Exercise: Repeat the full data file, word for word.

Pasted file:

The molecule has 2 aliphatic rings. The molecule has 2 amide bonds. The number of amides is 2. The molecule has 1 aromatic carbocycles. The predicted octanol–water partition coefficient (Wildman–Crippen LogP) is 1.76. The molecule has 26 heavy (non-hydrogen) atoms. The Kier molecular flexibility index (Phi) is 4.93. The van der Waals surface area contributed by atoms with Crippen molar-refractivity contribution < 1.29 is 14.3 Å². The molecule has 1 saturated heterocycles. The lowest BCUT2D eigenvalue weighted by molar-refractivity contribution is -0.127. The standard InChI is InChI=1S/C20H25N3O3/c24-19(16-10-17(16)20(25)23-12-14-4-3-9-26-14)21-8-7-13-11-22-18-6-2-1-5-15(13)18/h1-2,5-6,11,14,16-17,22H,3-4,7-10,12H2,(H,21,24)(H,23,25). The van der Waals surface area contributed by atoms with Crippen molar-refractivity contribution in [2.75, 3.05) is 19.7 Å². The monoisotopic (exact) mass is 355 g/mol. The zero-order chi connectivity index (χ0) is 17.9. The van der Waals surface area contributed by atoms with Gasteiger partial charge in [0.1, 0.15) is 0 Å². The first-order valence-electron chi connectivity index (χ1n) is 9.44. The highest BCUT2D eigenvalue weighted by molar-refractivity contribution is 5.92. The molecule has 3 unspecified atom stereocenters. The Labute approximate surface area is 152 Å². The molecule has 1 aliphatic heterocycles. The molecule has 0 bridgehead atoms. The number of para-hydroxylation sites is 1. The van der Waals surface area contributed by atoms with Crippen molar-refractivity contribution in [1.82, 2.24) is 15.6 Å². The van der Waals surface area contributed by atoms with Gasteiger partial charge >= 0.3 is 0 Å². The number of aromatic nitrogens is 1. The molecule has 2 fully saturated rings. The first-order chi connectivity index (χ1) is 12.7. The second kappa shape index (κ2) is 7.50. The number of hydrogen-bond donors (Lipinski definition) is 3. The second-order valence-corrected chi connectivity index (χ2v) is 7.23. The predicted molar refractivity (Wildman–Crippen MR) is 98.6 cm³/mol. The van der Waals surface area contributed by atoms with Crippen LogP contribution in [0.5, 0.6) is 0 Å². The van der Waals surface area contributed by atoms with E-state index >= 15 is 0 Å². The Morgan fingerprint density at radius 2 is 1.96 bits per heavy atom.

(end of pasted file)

The molecule has 2 aliphatic rings. The molecule has 2 amide bonds. The number of amides is 2. The molecule has 1 aromatic carbocycles. The predicted octanol–water partition coefficient (Wildman–Crippen LogP) is 1.76. The molecule has 26 heavy (non-hydrogen) atoms. The Kier molecular flexibility index (Phi) is 4.93. The van der Waals surface area contributed by atoms with Crippen molar-refractivity contribution < 1.29 is 14.3 Å². The molecule has 1 saturated heterocycles. The lowest BCUT2D eigenvalue weighted by molar-refractivity contribution is -0.127. The standard InChI is InChI=1S/C20H25N3O3/c24-19(16-10-17(16)20(25)23-12-14-4-3-9-26-14)21-8-7-13-11-22-18-6-2-1-5-15(13)18/h1-2,5-6,11,14,16-17,22H,3-4,7-10,12H2,(H,21,24)(H,23,25). The van der Waals surface area contributed by atoms with Crippen molar-refractivity contribution in [2.75, 3.05) is 19.7 Å². The monoisotopic (exact) mass is 355 g/mol. The zero-order chi connectivity index (χ0) is 17.9. The van der Waals surface area contributed by atoms with Gasteiger partial charge in [0.1, 0.15) is 0 Å². The first-order valence-electron chi connectivity index (χ1n) is 9.44. The highest BCUT2D eigenvalue weighted by molar-refractivity contribution is 5.92. The molecule has 3 unspecified atom stereocenters. The Labute approximate surface area is 152 Å². The molecule has 1 aliphatic heterocycles. The molecule has 0 bridgehead atoms. The number of para-hydroxylation sites is 1. The van der Waals surface area contributed by atoms with Crippen molar-refractivity contribution in [1.82, 2.24) is 15.6 Å². The van der Waals surface area contributed by atoms with Gasteiger partial charge >= 0.3 is 0 Å². The number of aromatic nitrogens is 1. The molecule has 2 fully saturated rings. The first-order chi connectivity index (χ1) is 12.7. The second kappa shape index (κ2) is 7.50. The number of hydrogen-bond donors (Lipinski definition) is 3. The second-order valence-corrected chi connectivity index (χ2v) is 7.23. The predicted molar refractivity (Wildman–Crippen MR) is 98.6 cm³/mol. The van der Waals surface area contributed by atoms with Crippen LogP contribution in [0.5, 0.6) is 0 Å². The van der Waals surface area contributed by atoms with E-state index >= 15 is 0 Å². The Morgan fingerprint density at radius 2 is 1.96 bits per heavy atom.